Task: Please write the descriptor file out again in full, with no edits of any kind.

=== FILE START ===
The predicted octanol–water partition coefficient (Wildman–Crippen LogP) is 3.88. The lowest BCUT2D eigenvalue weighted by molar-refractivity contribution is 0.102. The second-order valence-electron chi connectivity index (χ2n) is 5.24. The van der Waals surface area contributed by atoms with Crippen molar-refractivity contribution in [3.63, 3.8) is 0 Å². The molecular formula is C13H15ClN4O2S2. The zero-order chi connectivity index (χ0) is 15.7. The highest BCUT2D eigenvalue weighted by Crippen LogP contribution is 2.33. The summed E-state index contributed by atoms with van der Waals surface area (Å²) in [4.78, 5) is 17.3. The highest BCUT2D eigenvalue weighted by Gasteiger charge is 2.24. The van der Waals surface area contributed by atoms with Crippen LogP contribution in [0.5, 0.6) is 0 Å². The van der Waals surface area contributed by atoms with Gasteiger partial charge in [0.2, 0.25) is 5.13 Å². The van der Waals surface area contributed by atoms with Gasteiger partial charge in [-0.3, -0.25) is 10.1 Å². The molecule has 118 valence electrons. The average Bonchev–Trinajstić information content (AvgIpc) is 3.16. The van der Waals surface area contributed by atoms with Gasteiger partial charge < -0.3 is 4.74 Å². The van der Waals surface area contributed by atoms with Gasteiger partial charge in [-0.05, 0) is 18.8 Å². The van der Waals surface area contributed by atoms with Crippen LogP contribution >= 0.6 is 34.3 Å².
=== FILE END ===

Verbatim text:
The predicted octanol–water partition coefficient (Wildman–Crippen LogP) is 3.88. The lowest BCUT2D eigenvalue weighted by molar-refractivity contribution is 0.102. The second-order valence-electron chi connectivity index (χ2n) is 5.24. The van der Waals surface area contributed by atoms with Crippen molar-refractivity contribution in [3.63, 3.8) is 0 Å². The molecular formula is C13H15ClN4O2S2. The zero-order chi connectivity index (χ0) is 15.7. The highest BCUT2D eigenvalue weighted by Crippen LogP contribution is 2.33. The summed E-state index contributed by atoms with van der Waals surface area (Å²) in [4.78, 5) is 17.3. The highest BCUT2D eigenvalue weighted by Gasteiger charge is 2.24. The van der Waals surface area contributed by atoms with Crippen LogP contribution in [0.5, 0.6) is 0 Å². The van der Waals surface area contributed by atoms with Gasteiger partial charge in [0.2, 0.25) is 5.13 Å². The van der Waals surface area contributed by atoms with Gasteiger partial charge in [-0.3, -0.25) is 10.1 Å². The molecule has 118 valence electrons. The average Bonchev–Trinajstić information content (AvgIpc) is 3.16. The van der Waals surface area contributed by atoms with Gasteiger partial charge < -0.3 is 4.74 Å². The van der Waals surface area contributed by atoms with Gasteiger partial charge in [-0.05, 0) is 18.8 Å². The van der Waals surface area contributed by atoms with Crippen LogP contribution >= 0.6 is 34.3 Å².